On one half of a single downtown Minneapolis block, a public space unlike any other in the city stands as one of the world’s best examples of cutting-edge landscape architecture. Today, the preservation community is united in its desire to maintain one of the city’s most unique landmarks.
When Peavey Plaza was constructed in the mid-1970s, Minneapolis had undergone a major transformation of its cityscape during the past two decades. Pummeled by both business and resident flight to the suburbs, and civic leaders were desperate to stem the economic impact. By the late 1950s, plans had already begun for the pedestrian thoroughfare now known as Nicollet Mall, and by the 1960s the mall’s success prompted its expansion south toward the Loring Park neighborhood.
One critical component of the mall’s expansion was the need for a public gathering space, and the southern end of the mall proved to be particularly attractive. Additionally, the Minnesota Orchestra – long seeking a new home – had agreed by 1972 to demolish the Lyceum Theater at 11th Street and Nicollet Avenue for construction of a new concert hall. The Orchestra asked the city to undergo a feasibility study to determine which public elements could be concluded in the planned development.
Despite the city’s support for a public park facing Nicollet Mall, plans were complicated by the need for cooperation between the Minneapolis Park Board, the City of Minneapolis and the Minnesota Orchestra. The financing package approved by the city for construction of the new concert hall included just $500,000 for developing the park, and there was little consensus among stakeholders when it came to the park’s design.
By 1974, as Orchestra Hall opened, the city finally began constructing what would become Peavey Plaza, thanks to a $600,000 donation from the Peavey Company, a local grain merchant with a long history in Minneapolis. With the influx of cash for the project, the city hired an innovative landscape architect named M. Paul Friedberg, who had recently garnered national attention for his design of Jacob Riis Plaza in Lower Manhattan.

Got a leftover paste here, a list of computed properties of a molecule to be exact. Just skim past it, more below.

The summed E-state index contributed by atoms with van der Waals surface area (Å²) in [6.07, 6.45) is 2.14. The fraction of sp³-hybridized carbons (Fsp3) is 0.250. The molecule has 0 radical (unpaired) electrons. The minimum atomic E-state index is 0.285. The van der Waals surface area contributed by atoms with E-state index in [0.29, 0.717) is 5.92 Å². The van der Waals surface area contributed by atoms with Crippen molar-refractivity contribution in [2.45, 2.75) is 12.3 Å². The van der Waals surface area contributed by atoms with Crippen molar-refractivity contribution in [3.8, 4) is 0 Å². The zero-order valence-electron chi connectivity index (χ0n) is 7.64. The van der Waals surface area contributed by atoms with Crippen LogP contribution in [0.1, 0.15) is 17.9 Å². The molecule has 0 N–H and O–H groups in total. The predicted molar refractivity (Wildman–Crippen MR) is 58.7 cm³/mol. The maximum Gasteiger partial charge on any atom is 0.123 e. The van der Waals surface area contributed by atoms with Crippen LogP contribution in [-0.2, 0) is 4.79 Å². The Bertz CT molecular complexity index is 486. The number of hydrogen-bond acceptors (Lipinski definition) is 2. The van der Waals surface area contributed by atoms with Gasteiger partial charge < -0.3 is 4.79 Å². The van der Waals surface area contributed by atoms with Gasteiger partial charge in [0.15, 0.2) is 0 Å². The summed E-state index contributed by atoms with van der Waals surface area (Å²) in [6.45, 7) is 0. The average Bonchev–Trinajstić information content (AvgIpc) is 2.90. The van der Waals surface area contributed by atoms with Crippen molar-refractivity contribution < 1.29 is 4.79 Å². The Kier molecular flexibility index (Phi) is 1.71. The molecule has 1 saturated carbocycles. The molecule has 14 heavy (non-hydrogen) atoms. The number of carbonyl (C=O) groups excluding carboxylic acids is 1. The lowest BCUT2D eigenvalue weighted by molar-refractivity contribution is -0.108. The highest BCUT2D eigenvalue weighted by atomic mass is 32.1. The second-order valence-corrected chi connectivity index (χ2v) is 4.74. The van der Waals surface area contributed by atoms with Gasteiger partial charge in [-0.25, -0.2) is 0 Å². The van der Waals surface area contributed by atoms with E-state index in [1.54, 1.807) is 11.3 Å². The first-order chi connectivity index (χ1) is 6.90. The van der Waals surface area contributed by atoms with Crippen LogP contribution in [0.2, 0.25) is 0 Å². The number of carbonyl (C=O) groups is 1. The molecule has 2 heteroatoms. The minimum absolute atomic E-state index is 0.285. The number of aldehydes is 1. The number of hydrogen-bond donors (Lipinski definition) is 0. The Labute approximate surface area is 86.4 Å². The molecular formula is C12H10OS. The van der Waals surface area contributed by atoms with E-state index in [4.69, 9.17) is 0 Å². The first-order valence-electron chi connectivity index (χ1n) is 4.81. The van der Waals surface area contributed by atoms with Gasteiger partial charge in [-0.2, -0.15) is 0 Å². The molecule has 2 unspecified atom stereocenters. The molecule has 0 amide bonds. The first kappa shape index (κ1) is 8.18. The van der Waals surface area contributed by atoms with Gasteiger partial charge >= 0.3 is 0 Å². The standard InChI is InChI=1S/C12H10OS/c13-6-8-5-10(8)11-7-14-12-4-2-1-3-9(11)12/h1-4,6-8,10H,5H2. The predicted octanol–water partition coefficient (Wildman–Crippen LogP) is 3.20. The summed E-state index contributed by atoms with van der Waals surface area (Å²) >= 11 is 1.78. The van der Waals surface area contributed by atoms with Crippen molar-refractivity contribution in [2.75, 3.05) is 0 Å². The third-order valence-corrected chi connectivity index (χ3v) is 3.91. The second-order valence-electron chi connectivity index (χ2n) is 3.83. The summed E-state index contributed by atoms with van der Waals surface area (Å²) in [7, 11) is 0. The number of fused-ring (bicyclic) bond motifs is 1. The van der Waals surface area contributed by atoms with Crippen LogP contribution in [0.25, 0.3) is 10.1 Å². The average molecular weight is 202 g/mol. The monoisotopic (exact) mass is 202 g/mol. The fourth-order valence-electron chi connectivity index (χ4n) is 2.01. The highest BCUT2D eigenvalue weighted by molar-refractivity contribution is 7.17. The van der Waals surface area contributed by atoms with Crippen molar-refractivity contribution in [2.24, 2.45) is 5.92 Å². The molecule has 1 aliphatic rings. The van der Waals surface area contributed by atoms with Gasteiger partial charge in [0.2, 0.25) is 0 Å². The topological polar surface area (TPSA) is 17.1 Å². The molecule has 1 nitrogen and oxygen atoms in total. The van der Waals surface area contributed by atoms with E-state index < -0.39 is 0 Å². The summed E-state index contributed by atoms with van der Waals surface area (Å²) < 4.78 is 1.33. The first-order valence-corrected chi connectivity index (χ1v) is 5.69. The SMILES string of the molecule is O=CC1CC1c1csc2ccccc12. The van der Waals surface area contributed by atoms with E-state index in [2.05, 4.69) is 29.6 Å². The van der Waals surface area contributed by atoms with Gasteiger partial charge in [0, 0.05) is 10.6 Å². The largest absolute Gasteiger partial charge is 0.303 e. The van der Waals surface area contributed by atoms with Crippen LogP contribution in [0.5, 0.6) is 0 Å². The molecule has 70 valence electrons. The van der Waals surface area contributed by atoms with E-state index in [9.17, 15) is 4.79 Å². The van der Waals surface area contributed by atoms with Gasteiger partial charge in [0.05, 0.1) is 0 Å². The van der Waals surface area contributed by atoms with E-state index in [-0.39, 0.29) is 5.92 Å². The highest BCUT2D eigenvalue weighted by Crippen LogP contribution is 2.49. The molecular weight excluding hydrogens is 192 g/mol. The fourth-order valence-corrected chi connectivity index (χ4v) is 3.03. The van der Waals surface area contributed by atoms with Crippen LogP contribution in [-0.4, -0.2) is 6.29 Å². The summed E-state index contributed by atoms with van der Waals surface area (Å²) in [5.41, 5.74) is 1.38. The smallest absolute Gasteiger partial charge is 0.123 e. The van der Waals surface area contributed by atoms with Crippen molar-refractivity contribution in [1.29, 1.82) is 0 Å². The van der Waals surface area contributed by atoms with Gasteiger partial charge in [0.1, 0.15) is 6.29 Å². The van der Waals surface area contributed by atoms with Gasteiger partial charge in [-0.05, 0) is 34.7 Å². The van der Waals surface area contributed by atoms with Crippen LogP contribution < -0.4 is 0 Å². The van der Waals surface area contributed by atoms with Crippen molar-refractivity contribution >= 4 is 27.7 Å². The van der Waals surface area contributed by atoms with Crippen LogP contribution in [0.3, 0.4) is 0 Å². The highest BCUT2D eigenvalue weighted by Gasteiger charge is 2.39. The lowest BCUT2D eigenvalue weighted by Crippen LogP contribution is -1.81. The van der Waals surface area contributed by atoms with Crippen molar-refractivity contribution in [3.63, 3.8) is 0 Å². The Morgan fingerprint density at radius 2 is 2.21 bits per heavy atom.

Friedberg’s vision for Peavey Plaza drew heavily from his Riis Plaza designs, focusing on angular composition, stepped terraces and cascading water features, enveloped by a canopy of trees and built-in seating areas for public events and celebrations. Its below-grade design is the most unique feature of Peavey Plaza, allowing for an expansive reflecting pool that could be transformed into a skating rink.
Within a few years of its construction, Peavey Plaza had become downtown’s most prominent public space, hosting the Minnesota Orchestra’s annual Sommerfest program for three weeks every July, as well as blues festivals, jazz concerts and a variety of other events. But by the 21st century, the popular plaza was showing its age and city officials began plans to rehabilitate the space.
Today the city is working with designers and preservationists to rehabilitate Peavey Plaza in accordance with the Secretary of the Interior’s Standards for Rehabilitation. The goal is to provide an active and accessible space for all Minneapolitans while maintaining the historic character and sense of time and place of the plaza. For those who love and appreciate Peavey Plaza for its distinct charm, this urban oasis stands as a reminder of the community’s efforts to fight suburban exodus and maintain the vitality that continues to characterize downtown Minneapolis today. Thanks to tireless preservation efforts, future generations will now be able to experience the magic of Peavey Plaza’s cascading fountains and subterranean hideaways, just as downtown denizens of the 1970s did.